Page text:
My fiber addiction is on the wane. Today, I got a tempting email from the folks at Webs, touting their fabulous sale on discontinued colors of Debbie Bliss Cashmerino Super Chunky (could that name have more adjectives in it?). Swoon! That yarn is usually $16, meaning that all of the projects I've drooled over in her Cashmere Collection book were in the unrealistic $200-$300 range. Yeah, yeah, it's cashmere. It's a cashmere blend. Perfect, I thought, I've been dying to make the moss stitch jacket, with its lovely big collar. Then I did a bit of math and realized that I am not $135 worth of excitement happy about any of the colors that are marked down. And why make a sweater in a blah color? I've already done it, and I rarely wear the garment. That money would be much better applied to my trip, I decided, and proceeded to snap up a Lesportsac Weekender bag on eBay. Yes, the Lesportsac usually associated with loud, slow moving tourists in Times Square, but they have some really chic things that don't attach to your waist. I scouted them out before making my purchase at the big Fields on State Street. They have so many bags there! I just adore Fields! I don't adore paying retail, so I took a pass on the $90 price tag on the Weekender. That would have been $100 with the fabulous city sales tax, so I felt really great about snapping one up online for more than $30 less, even having it shipped from Boston. Lately, I've been looking for a carry-on bag, rather than cramming everything but the kitchen sink in my purse. Every once in a while I have to remind myself that even though you can stuff a tremendous amount of junk into a bag, that doesn't mean you should. My grandmother gave me an old leather carry-on that has a retro, doctor's bag charm, but it needs some serious TLC. Also, I could never cram it into my big board bag. I don't want a million straps and things hanging off of me as I navigate the public transportation systems of several big cities. I want to pick up my checked bag at the airport, shove my carry-on in its massive outer pocket, and hit the ground running. Oh, and it comes with a matching makeup pouch. The seller tells me that I should get it at the end of this week. I'll post a photo when it arrives.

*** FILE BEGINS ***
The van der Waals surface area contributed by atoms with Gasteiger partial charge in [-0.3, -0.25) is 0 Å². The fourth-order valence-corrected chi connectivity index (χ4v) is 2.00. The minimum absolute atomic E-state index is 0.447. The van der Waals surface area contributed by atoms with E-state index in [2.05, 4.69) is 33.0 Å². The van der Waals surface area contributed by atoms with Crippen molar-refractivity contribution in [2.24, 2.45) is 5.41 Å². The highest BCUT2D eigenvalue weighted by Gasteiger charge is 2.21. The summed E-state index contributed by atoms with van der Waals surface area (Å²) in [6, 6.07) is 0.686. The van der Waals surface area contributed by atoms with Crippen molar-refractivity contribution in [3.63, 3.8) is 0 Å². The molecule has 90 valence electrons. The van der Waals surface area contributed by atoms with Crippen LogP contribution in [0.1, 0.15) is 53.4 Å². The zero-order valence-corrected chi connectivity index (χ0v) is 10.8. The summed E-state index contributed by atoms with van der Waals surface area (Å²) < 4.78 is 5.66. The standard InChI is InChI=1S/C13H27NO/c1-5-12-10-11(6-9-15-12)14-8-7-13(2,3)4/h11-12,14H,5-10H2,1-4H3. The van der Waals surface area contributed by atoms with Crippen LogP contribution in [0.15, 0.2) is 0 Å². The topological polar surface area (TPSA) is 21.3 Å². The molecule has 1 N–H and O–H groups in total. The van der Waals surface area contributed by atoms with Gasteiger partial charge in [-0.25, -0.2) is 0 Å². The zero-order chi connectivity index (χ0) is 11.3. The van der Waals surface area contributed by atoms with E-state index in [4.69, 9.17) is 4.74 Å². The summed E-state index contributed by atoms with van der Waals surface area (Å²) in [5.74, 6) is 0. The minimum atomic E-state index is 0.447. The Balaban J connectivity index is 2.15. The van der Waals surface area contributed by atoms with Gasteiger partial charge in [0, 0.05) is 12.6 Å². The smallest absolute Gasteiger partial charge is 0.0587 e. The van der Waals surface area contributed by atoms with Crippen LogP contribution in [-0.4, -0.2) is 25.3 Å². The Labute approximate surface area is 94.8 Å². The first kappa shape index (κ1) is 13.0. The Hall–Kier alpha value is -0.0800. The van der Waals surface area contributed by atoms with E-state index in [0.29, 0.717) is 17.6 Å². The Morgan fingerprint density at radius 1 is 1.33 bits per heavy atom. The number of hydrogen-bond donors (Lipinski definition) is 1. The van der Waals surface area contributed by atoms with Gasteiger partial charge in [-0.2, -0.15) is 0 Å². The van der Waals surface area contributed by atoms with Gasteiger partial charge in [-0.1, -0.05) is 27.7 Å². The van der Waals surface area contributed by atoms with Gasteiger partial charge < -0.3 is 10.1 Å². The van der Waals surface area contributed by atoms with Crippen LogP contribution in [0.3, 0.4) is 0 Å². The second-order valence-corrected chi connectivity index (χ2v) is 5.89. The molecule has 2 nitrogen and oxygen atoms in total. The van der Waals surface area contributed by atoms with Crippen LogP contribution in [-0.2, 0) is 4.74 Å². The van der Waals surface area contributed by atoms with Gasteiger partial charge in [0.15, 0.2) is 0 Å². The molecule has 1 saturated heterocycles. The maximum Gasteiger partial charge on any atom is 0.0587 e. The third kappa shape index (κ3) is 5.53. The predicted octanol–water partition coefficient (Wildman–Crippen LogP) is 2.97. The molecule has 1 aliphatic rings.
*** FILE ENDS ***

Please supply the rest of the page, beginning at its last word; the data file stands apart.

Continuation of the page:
I'm thinking of joining Team Wales for the Knitting Olympics. I don't have any particular attachment to Wales, other than my enjoyment of Team Wales Captain Brenda Dayne's podcast. At first, I really didn't understand the whole knitting Olympics concept (like how would they do the events? Who would judge?), but now I think it would be the kick in the seat of the pants that I need to stay on task with my knitting. Basically, it's a group deadline. All of the participants agree to cast on their projects during the opening ceremonies in Torino and finish before the closing ceremonies, sixteen days later. Am I crazy to think that I can knit a sweater in sixteen days while holding down two jobs? Well, probably, but I think that the team spirit could really propel me to finish my project sooner that I would on my own. So, I'm thinking of entering with a new improved version of the Cotton Kimono sweater from Knit Wit. It took me ages to finish the last one because it attracted so much of my ire, but I know the pattern now (and that I take a smaller size. What a waste of time and yarn!). I'd love to have it to wear on my trip at the end of March, so the Knitting Olympics seem to be the answer.